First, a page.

BIE (http://bie.org/) is an excellent resource for teachers, and has many printables, project ideas, and rubrics available to download and use.

The project usually revolves around a driving question or multiple questions that students answer on their own. Students can even come up with the questions themselves. This method also applies inquiry-based learning.

For our project our questions were:

  • What does it mean to make healthy choices? What are ways people can make healthy choices?
  • What is a healthy lifestyle vs and unhealthy lifestyle?
  • What are healthy vs. unhealthy foods, habits, and activities?

Students were given articles for research and come up with answers to these questions on the topics of water and other drinks, sugar/food, and sleep.  I was amazed by the self-motivated approach from the students.

We will keep it up with future projects!

First Month at Thida

It feels like we’ve only been back at school for 2 weeks, but here we are pushing into July!  With a new school year bring many new changes, faces, and ideas.  It’s been great to see all of the new teachers take charge of their classrooms, bond with their students, and put their unique stamp at Thidamaepra!

I’ve never been the creative one, but one of our new teachers, Brady, really enjoys doing layouts/media formatting (not sure if that’s the correct word, but I’ll run with it).  He created a really cool format for the MEP newsletter that looks awesome–something I don’t think I could’ve ever done!  I’m hoping the students, administration, and parents enjoy the first edition.  We’ve incorporated a few teacher spotlights, some fun English tidbits, and a nice welcome back recap featuring a group shot from Sister Nara’s birthday assembly last week.

It’s been very pleasing to see all the teachers put in the hard work to make their classes (and MEP as a whole) a great success!  Coming back for my second year, some of my ideas and things I did in the classroom last year grew a bit stale–I’ve definitely taken a few ideas from other teachers and applied them in my room!

One of the best parts as a head teacher has been seeing how well all the new teachers and staff interact and support one another.  There’s always a nice back and forth exchange of ideas and support when we’re stuck for ideas or need a way to implement an idea for one of our lessons.

As we push into July, it means that midterms are right around the corner (already!).  As quickly as the first 6 weeks have come and gone means it’s that much more crucial to accomplish as much as we can before our October break!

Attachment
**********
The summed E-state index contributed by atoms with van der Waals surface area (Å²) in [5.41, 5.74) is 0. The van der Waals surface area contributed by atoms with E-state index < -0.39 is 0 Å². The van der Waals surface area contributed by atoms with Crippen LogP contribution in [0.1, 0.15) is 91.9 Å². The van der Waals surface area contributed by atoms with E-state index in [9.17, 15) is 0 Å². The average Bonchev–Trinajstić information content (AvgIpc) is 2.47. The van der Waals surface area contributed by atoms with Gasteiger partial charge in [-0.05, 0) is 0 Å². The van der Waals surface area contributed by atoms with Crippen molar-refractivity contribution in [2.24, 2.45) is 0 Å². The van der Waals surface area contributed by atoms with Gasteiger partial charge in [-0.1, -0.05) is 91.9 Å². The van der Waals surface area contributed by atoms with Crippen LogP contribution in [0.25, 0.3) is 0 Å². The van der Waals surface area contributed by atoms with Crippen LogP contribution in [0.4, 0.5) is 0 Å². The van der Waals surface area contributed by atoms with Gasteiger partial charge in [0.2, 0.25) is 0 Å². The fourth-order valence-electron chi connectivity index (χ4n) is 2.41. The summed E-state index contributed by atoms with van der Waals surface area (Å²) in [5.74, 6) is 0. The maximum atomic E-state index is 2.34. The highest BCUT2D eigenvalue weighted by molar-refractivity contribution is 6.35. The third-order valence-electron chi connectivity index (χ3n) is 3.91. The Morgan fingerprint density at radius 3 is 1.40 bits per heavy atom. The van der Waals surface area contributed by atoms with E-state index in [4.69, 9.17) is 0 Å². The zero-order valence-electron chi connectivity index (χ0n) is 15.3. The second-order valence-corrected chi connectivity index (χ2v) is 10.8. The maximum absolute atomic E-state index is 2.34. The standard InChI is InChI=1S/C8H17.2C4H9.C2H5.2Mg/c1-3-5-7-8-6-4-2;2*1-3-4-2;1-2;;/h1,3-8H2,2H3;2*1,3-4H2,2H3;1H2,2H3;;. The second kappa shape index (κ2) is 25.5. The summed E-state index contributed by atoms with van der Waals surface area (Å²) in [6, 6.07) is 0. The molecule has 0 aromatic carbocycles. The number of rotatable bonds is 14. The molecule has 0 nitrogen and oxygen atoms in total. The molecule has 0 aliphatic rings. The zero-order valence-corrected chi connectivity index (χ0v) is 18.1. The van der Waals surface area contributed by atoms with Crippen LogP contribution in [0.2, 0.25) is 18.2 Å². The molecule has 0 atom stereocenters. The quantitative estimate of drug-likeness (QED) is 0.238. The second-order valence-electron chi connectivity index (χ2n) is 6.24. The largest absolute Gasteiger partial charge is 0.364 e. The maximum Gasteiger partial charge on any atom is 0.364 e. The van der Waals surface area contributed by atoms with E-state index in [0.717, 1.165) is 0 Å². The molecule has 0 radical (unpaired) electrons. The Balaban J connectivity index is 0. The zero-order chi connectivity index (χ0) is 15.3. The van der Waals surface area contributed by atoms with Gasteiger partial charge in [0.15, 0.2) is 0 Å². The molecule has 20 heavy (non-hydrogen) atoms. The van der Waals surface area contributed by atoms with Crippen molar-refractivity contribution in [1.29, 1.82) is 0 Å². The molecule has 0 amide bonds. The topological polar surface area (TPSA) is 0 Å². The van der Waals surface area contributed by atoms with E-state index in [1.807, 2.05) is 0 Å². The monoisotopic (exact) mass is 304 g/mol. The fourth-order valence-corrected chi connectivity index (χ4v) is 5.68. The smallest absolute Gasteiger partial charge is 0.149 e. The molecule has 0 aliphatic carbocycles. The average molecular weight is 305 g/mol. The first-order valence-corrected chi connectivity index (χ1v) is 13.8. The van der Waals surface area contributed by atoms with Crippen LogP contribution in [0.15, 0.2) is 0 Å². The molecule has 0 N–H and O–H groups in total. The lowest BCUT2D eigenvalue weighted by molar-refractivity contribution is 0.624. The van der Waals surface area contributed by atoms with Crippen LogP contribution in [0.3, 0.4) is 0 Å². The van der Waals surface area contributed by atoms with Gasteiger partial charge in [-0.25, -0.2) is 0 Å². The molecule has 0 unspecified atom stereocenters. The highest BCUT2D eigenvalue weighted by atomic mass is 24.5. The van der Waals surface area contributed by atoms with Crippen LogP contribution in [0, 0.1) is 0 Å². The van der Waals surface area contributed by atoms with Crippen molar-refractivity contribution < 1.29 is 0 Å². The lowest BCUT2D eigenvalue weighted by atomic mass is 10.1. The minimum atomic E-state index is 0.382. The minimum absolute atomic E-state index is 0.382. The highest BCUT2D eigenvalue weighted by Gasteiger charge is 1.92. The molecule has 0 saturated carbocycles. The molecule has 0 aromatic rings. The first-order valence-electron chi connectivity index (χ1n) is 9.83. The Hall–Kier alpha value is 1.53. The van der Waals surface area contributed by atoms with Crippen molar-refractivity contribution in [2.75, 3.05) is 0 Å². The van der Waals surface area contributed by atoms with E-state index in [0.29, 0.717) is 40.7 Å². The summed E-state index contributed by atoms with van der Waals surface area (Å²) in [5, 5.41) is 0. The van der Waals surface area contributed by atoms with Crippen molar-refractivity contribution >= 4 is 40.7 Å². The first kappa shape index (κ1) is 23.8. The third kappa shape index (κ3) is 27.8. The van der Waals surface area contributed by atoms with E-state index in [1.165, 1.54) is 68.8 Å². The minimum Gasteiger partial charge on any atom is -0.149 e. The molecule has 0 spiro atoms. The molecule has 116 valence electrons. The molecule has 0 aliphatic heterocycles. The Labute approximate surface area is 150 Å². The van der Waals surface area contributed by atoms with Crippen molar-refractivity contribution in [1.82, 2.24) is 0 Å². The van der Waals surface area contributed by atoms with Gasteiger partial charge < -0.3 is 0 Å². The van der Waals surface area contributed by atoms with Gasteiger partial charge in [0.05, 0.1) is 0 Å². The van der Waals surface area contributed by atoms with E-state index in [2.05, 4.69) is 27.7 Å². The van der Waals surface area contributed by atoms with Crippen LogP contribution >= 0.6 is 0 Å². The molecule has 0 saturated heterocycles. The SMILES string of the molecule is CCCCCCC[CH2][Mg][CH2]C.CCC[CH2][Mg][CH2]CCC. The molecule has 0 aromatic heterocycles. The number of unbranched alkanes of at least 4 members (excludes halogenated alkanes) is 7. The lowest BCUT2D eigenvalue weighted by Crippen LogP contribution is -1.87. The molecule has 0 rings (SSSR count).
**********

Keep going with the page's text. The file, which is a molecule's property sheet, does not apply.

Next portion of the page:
Monkey Business

Since moving to Thailand I have seen many things that make me take a second glance.  This happened the first time I witnessed some of the expert motorbike maneuvers in Bangkok, when I saw deep fried scorpions for the first time, and the first time I saw a massive monitor lizard on the way to my bungalow.  More recently I have been seeing a man with a large monkey walking beside him–right past my little balcony over to coconut trees nearby.  I have also seen the same man and monkey both on a motorbike.  I saw more monkeys on a walk just down my street the other day, having no idea they were even there for a couple of weeks.  Come to find out this monkey business has to do with the nearby Monkey Training School–and it really is a business, the monkeys collect coconuts from the coconut trees for coconut oil and other products.

I went with my friends/co-workers/neighbors Torie and Calum to visit the Monkey Training School here in Surat Thani.

To be more specific they train Pigtail Macaques, who can pick somewhere around 600 coconuts a day or more, according to the owner of the training school.  The owner is originally from the Netherlands and his wife trains the Macaques, a trade she learned from her father.  At the school they do everything humanely, there are no punishments besides ignoring bad monkey behavior.  They train the monkeys over the course of about six months.

At the school they showed us all the phases of training, starting with a young Macaque who had just began, and ending with a well-trained Macaque who climbed up the tree and twisted off the coconut, which we subsequently opened and ate.  Beforehand they also shared with us some of the most delicious pineapple I’ve ever had, which they grow right there on their property.

We were fortunate that as a small group we were able to drive a motorbike with the Macaque of the school’s owners named Chloe.  This was something I was not expecting at all and it was a blast!  It’s an unusual feeling to have a monkey as a passenger.

I highly recommend a visit to this school to anyone, it was 500 baht for all three of us.  The owners recommend calling and arranging a time to come by beforehand.

Wai Kru Day

Last week at school we celebrated Wai Kru day, also know as ‘Teacher’s Day!’ Wai Kru day is a ceremony celebrated amongst schools in Thailand where the students pay respect to their teachers to express appreciation and love.

No classes took place periods 2 or 3 at Thida on Teacher’s day, instead all students and teachers proceeded to the domed area where ceremonies took place. The Sisters, teachers and students sang numerous songs and read several prayers to commemorate the special day in the Thai school year calendar. It was a joyful and heartwarming morning where representatives of each class showed admiration for their particular teacher by acknowledging them with a flowering plant.

The students at Thida are amongst some of the most kind and loveable children I have ever met. Days like these really make teaching in Thailand a unique experience.